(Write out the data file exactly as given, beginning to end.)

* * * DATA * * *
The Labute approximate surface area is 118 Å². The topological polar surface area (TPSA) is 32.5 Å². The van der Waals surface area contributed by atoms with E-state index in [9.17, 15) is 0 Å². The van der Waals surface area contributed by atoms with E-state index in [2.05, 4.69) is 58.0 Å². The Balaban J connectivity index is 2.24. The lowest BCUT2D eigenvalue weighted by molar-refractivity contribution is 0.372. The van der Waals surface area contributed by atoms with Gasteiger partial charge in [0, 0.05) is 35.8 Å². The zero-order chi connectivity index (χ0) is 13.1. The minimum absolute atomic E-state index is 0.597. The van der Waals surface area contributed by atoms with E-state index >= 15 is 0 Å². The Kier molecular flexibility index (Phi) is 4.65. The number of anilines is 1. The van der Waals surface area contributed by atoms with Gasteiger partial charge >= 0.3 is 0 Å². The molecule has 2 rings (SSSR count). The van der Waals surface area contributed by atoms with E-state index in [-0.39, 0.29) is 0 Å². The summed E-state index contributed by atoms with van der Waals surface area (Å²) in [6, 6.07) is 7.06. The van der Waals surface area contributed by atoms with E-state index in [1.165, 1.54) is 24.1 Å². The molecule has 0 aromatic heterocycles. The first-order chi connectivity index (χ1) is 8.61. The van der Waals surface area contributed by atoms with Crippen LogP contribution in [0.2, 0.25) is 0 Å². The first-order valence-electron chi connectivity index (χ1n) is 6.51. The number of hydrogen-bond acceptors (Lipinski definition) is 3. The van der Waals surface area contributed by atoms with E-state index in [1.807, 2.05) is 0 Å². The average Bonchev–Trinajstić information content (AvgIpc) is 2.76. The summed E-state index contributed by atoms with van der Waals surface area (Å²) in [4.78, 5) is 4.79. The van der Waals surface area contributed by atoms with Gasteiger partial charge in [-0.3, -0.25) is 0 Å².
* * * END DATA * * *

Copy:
The Labute approximate surface area is 118 Å². The topological polar surface area (TPSA) is 32.5 Å². The van der Waals surface area contributed by atoms with E-state index in [9.17, 15) is 0 Å². The van der Waals surface area contributed by atoms with E-state index in [2.05, 4.69) is 58.0 Å². The Balaban J connectivity index is 2.24. The lowest BCUT2D eigenvalue weighted by molar-refractivity contribution is 0.372. The van der Waals surface area contributed by atoms with Gasteiger partial charge in [0, 0.05) is 35.8 Å². The zero-order chi connectivity index (χ0) is 13.1. The minimum absolute atomic E-state index is 0.597. The van der Waals surface area contributed by atoms with E-state index >= 15 is 0 Å². The Kier molecular flexibility index (Phi) is 4.65. The number of anilines is 1. The van der Waals surface area contributed by atoms with Gasteiger partial charge >= 0.3 is 0 Å². The molecule has 2 rings (SSSR count). The van der Waals surface area contributed by atoms with E-state index in [-0.39, 0.29) is 0 Å². The summed E-state index contributed by atoms with van der Waals surface area (Å²) in [6, 6.07) is 7.06. The van der Waals surface area contributed by atoms with E-state index in [1.165, 1.54) is 24.1 Å². The molecule has 0 aromatic heterocycles. The first-order chi connectivity index (χ1) is 8.61. The van der Waals surface area contributed by atoms with Crippen LogP contribution in [0.2, 0.25) is 0 Å². The first-order valence-electron chi connectivity index (χ1n) is 6.51. The number of hydrogen-bond acceptors (Lipinski definition) is 3. The van der Waals surface area contributed by atoms with E-state index in [1.807, 2.05) is 0 Å². The average Bonchev–Trinajstić information content (AvgIpc) is 2.76. The summed E-state index contributed by atoms with van der Waals surface area (Å²) in [4.78, 5) is 4.79. The van der Waals surface area contributed by atoms with Gasteiger partial charge in [-0.3, -0.25) is 0 Å².